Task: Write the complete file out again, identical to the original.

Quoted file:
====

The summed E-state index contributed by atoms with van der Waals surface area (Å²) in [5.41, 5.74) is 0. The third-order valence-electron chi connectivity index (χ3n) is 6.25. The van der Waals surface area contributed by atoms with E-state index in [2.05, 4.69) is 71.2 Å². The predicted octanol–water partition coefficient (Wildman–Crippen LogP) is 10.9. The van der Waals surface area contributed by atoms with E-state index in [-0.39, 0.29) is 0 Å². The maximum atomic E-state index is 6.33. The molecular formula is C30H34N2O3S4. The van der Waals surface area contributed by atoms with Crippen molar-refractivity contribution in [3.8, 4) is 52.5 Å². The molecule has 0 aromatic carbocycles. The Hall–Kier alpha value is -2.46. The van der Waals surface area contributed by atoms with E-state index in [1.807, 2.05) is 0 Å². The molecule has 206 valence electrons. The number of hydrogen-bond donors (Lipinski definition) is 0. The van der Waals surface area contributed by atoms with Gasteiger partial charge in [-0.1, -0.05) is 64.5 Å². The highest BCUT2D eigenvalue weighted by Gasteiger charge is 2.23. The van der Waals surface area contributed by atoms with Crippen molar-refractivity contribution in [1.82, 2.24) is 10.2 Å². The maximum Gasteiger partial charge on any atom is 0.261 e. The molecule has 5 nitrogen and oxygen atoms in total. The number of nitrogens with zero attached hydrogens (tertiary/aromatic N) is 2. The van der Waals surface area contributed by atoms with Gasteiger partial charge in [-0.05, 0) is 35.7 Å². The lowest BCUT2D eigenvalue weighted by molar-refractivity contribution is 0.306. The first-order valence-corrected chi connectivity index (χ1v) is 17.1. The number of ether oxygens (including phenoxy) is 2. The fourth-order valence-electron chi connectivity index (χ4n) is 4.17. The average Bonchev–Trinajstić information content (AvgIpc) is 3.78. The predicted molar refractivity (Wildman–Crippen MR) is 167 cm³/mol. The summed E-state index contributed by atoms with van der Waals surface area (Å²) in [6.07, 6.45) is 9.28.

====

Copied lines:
The summed E-state index contributed by atoms with van der Waals surface area (Å²) in [5.41, 5.74) is 0. The third-order valence-electron chi connectivity index (χ3n) is 6.25. The van der Waals surface area contributed by atoms with E-state index in [2.05, 4.69) is 71.2 Å². The predicted octanol–water partition coefficient (Wildman–Crippen LogP) is 10.9. The van der Waals surface area contributed by atoms with E-state index in [-0.39, 0.29) is 0 Å². The maximum atomic E-state index is 6.33. The molecular formula is C30H34N2O3S4. The van der Waals surface area contributed by atoms with Crippen molar-refractivity contribution in [3.8, 4) is 52.5 Å². The molecule has 0 aromatic carbocycles. The Hall–Kier alpha value is -2.46. The van der Waals surface area contributed by atoms with E-state index in [1.807, 2.05) is 0 Å². The molecule has 206 valence electrons. The number of hydrogen-bond donors (Lipinski definition) is 0. The van der Waals surface area contributed by atoms with Gasteiger partial charge in [-0.1, -0.05) is 64.5 Å². The highest BCUT2D eigenvalue weighted by Gasteiger charge is 2.23. The van der Waals surface area contributed by atoms with Crippen molar-refractivity contribution in [1.82, 2.24) is 10.2 Å². The maximum Gasteiger partial charge on any atom is 0.261 e. The molecule has 5 nitrogen and oxygen atoms in total. The number of nitrogens with zero attached hydrogens (tertiary/aromatic N) is 2. The van der Waals surface area contributed by atoms with Gasteiger partial charge in [-0.05, 0) is 35.7 Å². The lowest BCUT2D eigenvalue weighted by molar-refractivity contribution is 0.306. The first-order valence-corrected chi connectivity index (χ1v) is 17.1. The number of ether oxygens (including phenoxy) is 2. The fourth-order valence-electron chi connectivity index (χ4n) is 4.17. The average Bonchev–Trinajstić information content (AvgIpc) is 3.78. The predicted molar refractivity (Wildman–Crippen MR) is 167 cm³/mol. The summed E-state index contributed by atoms with van der Waals surface area (Å²) in [6.07, 6.45) is 9.28.